Earlier this week, my boy was out tending his garden and he came running in to show me the tiny caterpillar he had found.
This interesting little guy was only about 1/4" long. i'm quite amazed that my boy was able to spot it. He said it was just hanging out in the grass, near some Queen Anne's lace. We checked all around the Queen Anne's Lace but found no other caterpillars.
The caterpillar is a Black Swallowtail. This is the first instar. The instars are the stages between shedding skin. It will shed it's skin several times as it grows larger. Host plants for the Black swallowtail caterpillars are Queen Anne's lace, carrot, parsley, fennel and dill. We planted all of these this year, in hopes of attracting the Black swallowtails.
We moved our caterpillar to the carrots growing in the kids garden, where he would be a bit more protected. We were gone over the weekend, and missed getting pictures of the second instar. Here it is in the third instar, it is about 1" long. We will leave him to feed on the carrots until he is full grown and then we'll bring it inside so that we can watch it pupate and transform into a chrysalis.
While weeding the tomatoes, i noticed some rather large piles of bug poo on the leaves and around the base of one of my plants. i looked all over the plant and found the culprit.
This is a huge tomato hornworm. They are considered garden pests, because one caterpillar can do some serious damage to tomato plants. They eat non-stop and will consume not only the foliage but the green tomatoes as well. They are very easy to control. You just pick them off and move them away from your garden. In the past i have just thrown them to the chickens, who tend to follow me around when ever i am in the garden.
This time however, Sage freaked out and wanted to keep it as a pet. :)
It really is rather cool looking. i love the eye spots all along it's body. This guy is huge, he is around 4" long. Which means he is almost ready to pupate.
Unlike monarchs and swallowtails, the tomato horn worms pupate underground. So when we set up a habitat for him, we placed about 2 inches of soil in the bottom of our container. i planted a small tomato plant in the soil so it had something to munch on. We had lots of tomatoes coming up in our compost, so we won't miss this one. If you don't have any extra plants, you can just give him a few leaves or branches from your tomato plant. Replacing them as necessary.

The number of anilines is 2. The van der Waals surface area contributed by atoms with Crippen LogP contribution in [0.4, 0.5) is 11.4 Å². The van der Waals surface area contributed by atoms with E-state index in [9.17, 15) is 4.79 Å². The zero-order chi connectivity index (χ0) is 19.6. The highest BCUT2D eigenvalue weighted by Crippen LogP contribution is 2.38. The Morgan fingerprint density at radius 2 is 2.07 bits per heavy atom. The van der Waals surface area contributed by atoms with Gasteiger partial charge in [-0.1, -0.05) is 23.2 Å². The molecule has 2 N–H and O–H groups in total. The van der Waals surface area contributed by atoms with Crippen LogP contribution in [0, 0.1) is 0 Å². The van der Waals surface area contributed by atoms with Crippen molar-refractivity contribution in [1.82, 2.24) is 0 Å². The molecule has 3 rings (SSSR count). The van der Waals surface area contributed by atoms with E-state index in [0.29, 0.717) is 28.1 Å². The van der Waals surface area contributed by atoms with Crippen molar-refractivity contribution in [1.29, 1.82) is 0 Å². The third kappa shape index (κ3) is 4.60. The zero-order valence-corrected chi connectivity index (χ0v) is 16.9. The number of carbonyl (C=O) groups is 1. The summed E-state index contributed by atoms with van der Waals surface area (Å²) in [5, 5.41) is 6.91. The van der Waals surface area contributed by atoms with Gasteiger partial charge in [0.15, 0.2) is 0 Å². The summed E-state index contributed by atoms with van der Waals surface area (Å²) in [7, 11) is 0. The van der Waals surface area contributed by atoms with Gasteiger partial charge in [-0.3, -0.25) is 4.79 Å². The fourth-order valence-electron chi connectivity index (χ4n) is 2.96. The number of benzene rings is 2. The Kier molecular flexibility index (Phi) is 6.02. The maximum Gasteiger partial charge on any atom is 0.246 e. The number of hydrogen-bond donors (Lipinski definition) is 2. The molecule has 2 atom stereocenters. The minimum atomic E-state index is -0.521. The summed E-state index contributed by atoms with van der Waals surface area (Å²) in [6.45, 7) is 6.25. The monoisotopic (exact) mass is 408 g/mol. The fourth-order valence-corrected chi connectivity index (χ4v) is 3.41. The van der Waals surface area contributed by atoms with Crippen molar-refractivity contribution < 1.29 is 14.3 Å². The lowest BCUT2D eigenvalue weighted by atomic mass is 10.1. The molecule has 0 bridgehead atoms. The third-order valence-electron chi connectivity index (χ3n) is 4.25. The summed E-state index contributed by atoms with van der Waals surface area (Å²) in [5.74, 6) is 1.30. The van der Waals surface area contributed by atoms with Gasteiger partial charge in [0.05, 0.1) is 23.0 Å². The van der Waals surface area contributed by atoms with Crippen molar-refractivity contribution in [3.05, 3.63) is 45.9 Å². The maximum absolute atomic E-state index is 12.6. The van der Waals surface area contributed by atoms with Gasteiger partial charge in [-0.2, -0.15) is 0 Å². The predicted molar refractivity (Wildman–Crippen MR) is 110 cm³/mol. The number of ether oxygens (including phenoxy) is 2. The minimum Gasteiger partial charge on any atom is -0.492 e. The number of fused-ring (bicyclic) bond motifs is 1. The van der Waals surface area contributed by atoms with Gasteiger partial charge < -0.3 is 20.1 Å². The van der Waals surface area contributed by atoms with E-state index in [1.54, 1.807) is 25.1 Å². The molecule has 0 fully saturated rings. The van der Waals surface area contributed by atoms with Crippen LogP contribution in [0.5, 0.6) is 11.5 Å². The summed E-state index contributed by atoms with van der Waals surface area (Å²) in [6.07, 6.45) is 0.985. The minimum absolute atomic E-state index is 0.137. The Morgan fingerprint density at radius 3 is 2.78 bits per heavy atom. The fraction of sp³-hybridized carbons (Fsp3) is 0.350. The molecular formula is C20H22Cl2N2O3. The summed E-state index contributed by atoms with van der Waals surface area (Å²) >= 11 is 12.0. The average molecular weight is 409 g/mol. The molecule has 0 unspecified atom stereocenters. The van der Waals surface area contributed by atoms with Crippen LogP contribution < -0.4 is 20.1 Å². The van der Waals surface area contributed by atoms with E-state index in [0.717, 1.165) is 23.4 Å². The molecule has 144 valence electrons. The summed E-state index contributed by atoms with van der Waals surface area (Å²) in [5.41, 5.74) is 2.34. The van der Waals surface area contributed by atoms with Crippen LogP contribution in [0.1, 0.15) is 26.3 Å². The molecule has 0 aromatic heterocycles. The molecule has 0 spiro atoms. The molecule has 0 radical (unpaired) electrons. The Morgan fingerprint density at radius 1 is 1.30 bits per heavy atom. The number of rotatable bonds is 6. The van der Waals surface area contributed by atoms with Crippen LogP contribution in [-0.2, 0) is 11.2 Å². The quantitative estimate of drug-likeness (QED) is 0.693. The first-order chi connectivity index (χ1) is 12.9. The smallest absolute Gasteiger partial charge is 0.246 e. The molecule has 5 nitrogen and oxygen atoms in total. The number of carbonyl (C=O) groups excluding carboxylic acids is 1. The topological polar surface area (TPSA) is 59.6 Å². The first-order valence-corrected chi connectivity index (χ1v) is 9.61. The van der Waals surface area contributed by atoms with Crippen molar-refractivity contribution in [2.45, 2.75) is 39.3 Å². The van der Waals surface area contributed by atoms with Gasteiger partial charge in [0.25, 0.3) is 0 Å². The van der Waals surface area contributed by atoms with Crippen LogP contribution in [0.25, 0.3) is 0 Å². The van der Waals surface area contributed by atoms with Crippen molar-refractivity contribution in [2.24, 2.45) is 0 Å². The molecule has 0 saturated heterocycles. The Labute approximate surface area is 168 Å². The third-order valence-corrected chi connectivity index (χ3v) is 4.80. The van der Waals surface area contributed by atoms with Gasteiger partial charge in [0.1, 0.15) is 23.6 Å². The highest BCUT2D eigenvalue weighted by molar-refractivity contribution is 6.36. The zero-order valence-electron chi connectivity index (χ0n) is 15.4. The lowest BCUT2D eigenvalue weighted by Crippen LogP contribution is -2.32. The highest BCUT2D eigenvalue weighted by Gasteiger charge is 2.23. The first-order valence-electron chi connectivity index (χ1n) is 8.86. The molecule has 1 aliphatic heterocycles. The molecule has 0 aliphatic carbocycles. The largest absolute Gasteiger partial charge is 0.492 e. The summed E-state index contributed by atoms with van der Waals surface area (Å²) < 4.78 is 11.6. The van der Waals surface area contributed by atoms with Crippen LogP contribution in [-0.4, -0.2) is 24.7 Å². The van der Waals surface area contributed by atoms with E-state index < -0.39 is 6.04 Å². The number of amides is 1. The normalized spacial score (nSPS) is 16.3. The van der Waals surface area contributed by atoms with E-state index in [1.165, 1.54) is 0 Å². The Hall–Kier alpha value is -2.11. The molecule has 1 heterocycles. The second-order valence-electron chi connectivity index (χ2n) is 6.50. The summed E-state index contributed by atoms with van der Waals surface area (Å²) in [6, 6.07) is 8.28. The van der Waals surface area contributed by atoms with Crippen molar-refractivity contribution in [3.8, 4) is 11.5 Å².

Our hornworm spent the day munching on this tomato plant. We snapped the lid on the container overnight so he didn't wander away, but is the morning there was no sign of him. So we are assuming it has buried itself in the soil and pupated. In two weeks time, it should emerge as a 5 spotted Hawk Moth. If the caterpillar pupates at the end of summer, early fall it will overwinter in the ground.
We've been checking the milkweed near us, looking for monarch eggs but haven't found any yet. We just spotted our first monarch butterfly last week. So we should be seeing them soon. The county mowers have already come by and cut down about 75% of the milkweed that was growing near the road. It always makes me sad to see this. Milkweed is the only plant that monarch caterpillars will eat, so without it there will be no Monarch butterflies.
You can find a lot of good info on raising different butterflies and moths at this website.
When raising caterpillars it is very important to know what type of caterpillar you have, and what types of host plants the caterpillar will eat. Most caterpillars will only eat very specific host plants, and will die if not provided the correct foods.
Raising caterpillars is always fascinating and educational. It's something we enjoy every summer.
For those wondering, i'll be picking the winner of the ecomom giveaway later today!!! :)